Stubstad is intimately familiar with today's bowhunting gear, and he said one of the first steps to becoming a successful deer hunter is getting outfitted properly.
"One of the most common mistakes I see is guys buying equipment that just doesn't fit them," Stubstad said. "I compare it to buying a pair of shoes. Your bow has to suit your body type, strength, experience and situation. I've seen things as dramatic as a left-handed shooter trying to shoot a right-handed bow, but most problems are a lot easier to fix. For starters, guys always want to shoot bows with a heavy draw weight. With the quality of bows these days, it's simply not necessary. It's much better to buy a bow you can draw back easily and shoot accurately."
Gear choices don't end with a bow purchase, Stubstad warned. It's critical to get every element of the setup -- sight, rest and release -- to function as a unit.
"Arrows are another place where I see people goof up a lot," he said. "They want to shoot fast, so they select an arrow too light for their bow. If you want optimum flight and penetration, I recommend 9 grains of weight per inch of arrow length, and strive for an arrow/broadhead setup that weighs 400 grains or more. Today's carbon (or composite) shafts allow hunters to shoot a heavy, narrow-diameter arrow that penetrates extremely well."
Broadheads are another critical element to bowhunting success.
"Expandable or mechanical heads are very popular with bowhunters," Stubstad said. "They can work well when everything is perfect, but you have to be very selective about your shots. Someday, someone will invent the perfect mechanical broadhead and we'll all shoot it. But that day isn't here yet. For most hunters -- and I include myself -- the conventional fixed-blade broadhead with a cut-on-contact head is the best bet. It's interesting to me how this has come full circle, because this was the standard broadhead design for years, and then everyone was trying to improve it. Now they're coming back to it because nothing penetrates better. Some people complain that they don't fly well from their bows, but if you are shooting a release and have your bow tuned properly, it should be a non-issue. Five-inch feathers that are helical-fletched help, too."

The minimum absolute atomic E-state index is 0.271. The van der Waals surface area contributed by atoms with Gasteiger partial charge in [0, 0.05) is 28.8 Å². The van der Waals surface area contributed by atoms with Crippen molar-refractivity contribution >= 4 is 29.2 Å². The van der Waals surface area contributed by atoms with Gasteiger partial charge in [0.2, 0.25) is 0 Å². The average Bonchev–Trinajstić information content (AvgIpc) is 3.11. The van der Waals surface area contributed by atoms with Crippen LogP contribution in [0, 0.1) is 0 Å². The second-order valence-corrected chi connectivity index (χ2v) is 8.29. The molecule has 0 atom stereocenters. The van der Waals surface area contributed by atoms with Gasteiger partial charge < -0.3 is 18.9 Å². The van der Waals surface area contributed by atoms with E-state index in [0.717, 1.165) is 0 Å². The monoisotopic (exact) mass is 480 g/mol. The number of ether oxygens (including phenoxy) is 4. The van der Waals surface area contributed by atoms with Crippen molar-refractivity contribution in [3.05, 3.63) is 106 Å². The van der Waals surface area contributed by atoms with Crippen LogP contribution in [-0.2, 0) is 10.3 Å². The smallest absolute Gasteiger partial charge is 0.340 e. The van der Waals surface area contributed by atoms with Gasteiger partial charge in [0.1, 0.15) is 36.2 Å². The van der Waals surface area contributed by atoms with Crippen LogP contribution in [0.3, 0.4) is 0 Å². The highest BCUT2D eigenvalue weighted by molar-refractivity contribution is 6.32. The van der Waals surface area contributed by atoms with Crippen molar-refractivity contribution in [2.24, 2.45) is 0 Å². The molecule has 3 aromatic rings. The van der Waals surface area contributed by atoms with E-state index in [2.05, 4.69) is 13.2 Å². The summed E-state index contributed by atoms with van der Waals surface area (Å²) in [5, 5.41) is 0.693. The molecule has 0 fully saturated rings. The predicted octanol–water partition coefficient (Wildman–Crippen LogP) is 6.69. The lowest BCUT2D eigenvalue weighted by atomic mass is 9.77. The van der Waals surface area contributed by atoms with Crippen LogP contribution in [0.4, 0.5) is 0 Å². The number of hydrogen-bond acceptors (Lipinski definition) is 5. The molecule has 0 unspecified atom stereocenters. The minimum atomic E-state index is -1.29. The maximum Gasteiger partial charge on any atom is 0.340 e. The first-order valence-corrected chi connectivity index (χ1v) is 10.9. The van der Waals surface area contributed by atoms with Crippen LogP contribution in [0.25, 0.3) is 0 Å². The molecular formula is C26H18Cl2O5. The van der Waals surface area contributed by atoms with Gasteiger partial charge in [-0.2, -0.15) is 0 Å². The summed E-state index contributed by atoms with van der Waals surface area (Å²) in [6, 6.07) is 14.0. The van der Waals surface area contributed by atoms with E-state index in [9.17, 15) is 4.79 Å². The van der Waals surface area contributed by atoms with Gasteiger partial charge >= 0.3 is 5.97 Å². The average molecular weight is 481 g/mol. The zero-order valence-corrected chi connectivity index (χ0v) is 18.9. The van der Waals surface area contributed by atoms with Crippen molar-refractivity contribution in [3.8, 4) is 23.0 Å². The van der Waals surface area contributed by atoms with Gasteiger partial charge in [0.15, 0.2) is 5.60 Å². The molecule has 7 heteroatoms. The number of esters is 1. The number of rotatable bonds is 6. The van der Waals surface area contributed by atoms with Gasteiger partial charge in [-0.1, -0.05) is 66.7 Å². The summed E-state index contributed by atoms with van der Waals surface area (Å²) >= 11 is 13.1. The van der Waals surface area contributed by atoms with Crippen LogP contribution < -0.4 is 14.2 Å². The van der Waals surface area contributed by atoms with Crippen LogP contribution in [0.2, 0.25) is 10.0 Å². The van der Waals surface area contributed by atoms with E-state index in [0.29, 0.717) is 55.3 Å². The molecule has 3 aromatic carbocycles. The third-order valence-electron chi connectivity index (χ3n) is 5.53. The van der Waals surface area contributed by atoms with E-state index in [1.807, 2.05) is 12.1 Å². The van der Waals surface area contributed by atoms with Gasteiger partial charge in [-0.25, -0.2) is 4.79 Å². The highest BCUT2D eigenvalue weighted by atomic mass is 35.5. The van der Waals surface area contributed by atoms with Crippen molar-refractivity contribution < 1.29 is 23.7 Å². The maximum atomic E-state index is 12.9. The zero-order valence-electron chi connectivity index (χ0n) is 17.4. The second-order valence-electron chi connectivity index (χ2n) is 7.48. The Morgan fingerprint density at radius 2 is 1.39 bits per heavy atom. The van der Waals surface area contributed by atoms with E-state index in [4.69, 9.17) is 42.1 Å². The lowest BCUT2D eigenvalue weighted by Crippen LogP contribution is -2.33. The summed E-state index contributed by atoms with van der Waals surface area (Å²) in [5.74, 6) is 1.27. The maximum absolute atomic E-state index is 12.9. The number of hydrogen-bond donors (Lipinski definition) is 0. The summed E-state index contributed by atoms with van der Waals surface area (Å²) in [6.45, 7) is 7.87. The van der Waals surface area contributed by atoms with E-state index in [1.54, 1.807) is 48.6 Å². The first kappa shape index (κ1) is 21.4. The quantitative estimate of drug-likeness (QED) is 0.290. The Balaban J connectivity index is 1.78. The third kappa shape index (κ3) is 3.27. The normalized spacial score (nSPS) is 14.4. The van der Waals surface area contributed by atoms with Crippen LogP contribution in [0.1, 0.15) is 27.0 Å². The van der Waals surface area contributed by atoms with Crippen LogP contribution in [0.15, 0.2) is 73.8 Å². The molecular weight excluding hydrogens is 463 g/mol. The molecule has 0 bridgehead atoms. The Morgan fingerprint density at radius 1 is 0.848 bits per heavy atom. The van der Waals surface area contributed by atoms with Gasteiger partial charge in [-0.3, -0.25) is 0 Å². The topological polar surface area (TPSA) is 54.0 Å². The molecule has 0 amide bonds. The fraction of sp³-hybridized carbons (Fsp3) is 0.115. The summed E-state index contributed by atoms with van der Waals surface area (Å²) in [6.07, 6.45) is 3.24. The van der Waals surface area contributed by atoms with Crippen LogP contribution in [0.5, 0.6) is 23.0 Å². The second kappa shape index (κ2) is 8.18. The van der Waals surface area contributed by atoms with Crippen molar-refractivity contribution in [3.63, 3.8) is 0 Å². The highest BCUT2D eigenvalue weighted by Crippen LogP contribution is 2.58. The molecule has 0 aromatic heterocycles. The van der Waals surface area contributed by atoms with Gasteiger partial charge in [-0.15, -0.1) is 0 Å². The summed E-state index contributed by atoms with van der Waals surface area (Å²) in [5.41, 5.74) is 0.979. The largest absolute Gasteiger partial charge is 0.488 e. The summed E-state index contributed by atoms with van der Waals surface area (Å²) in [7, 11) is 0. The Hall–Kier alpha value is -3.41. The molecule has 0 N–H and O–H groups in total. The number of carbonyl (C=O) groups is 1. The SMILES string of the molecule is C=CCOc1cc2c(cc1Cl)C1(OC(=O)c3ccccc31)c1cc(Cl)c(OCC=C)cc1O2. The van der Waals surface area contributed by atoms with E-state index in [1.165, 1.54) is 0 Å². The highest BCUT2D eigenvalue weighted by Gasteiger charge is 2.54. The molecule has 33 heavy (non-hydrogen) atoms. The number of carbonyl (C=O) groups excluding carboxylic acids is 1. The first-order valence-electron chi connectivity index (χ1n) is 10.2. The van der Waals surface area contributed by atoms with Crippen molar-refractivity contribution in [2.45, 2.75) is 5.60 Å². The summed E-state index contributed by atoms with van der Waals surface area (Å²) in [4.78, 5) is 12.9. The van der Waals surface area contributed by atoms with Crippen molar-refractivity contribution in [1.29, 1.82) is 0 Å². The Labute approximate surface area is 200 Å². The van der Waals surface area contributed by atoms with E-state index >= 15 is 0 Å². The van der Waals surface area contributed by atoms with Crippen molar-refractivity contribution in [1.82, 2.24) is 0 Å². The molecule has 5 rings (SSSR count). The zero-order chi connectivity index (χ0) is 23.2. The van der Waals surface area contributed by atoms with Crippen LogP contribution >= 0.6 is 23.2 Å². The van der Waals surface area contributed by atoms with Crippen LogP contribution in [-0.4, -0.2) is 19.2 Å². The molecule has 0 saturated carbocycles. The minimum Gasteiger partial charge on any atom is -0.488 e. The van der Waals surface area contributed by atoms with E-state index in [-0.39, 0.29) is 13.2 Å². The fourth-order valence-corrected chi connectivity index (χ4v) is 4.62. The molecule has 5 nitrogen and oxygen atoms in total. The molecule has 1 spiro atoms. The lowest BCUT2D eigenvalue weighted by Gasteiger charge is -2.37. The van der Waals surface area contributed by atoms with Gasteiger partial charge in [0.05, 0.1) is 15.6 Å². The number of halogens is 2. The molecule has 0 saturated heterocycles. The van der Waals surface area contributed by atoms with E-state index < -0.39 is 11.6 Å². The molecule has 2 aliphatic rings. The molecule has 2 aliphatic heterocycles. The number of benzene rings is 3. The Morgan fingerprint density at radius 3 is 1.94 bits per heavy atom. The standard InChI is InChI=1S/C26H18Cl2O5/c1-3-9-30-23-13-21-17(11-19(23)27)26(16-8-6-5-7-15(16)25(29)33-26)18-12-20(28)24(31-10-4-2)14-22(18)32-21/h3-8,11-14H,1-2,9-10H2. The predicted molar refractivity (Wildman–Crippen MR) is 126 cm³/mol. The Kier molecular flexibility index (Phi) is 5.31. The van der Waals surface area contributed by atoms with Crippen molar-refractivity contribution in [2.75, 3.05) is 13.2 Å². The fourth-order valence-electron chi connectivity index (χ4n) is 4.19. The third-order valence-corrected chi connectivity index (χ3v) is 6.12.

Visiting a pro shop is the first step in getting outfitted with the proper equipment.
"I try to stock a pretty complete line of bows from a variety of companies and in a range of prices," Stubstad said. "I like my customers to have a choice. And I'll gladly work on a bow that someone has bought at a discount store. A lot of shop owners won't, but I consider that a huge mistake. If I refuse that person service, I lose a potential customer. More importantly, I feel I have a responsibility to get people outfitted properly and educate them on good technique."
Stubstad has spent thousands of hours as a volunteer instructor in Minnesota's Bowhunter Education program. Though the program is voluntary, Stubstad wishes all hunters would take the course.
"It goes far beyond basics and safety," he stressed. "There is so much that's different about bowhunting, and we cover a lot of important topics, such as shot selection and safety. I'm very big on both of those, especially tree stand safety. Too many guys aren't wearing a full-body safety harness when they're in a stand, and there's simply no excuse, especially with the vest systems that are out there now. Wearing one means that being safe is as simple as putting on a layer of clothing. Last year, I was offering them at dealer cost at my shop, and I'll continue that policy this fall. I had a sign by the display urging everyone to buy one that said, 'I want you back!' "
In addition to his visibility as a shop owner, Stubstad is well known in southeastern Minnesota for his devotion to advancing the sport of bowhunting. He introduced legislation for the creation of the state's archery season for turkeys, and is a regular volunteer instructor for bowhunter education classes in the region. Also, Stubstad has introduced hundreds of young and beginning archers to the sport of archery and bowhunting. His amiable personality and easy rapport with kids make him a natural when appearing before scouting groups and schoolchildren.
"I've made it a point to reach out to the community as a source for bowhunting knowledge, and I enjoy volunteering my time to hopefully make the sport accessible to more people," Stubstad said. "Once you get over 50, you've gained some knowledge and start to look for ways to give something back."
Many people say, "Thank you, Marty."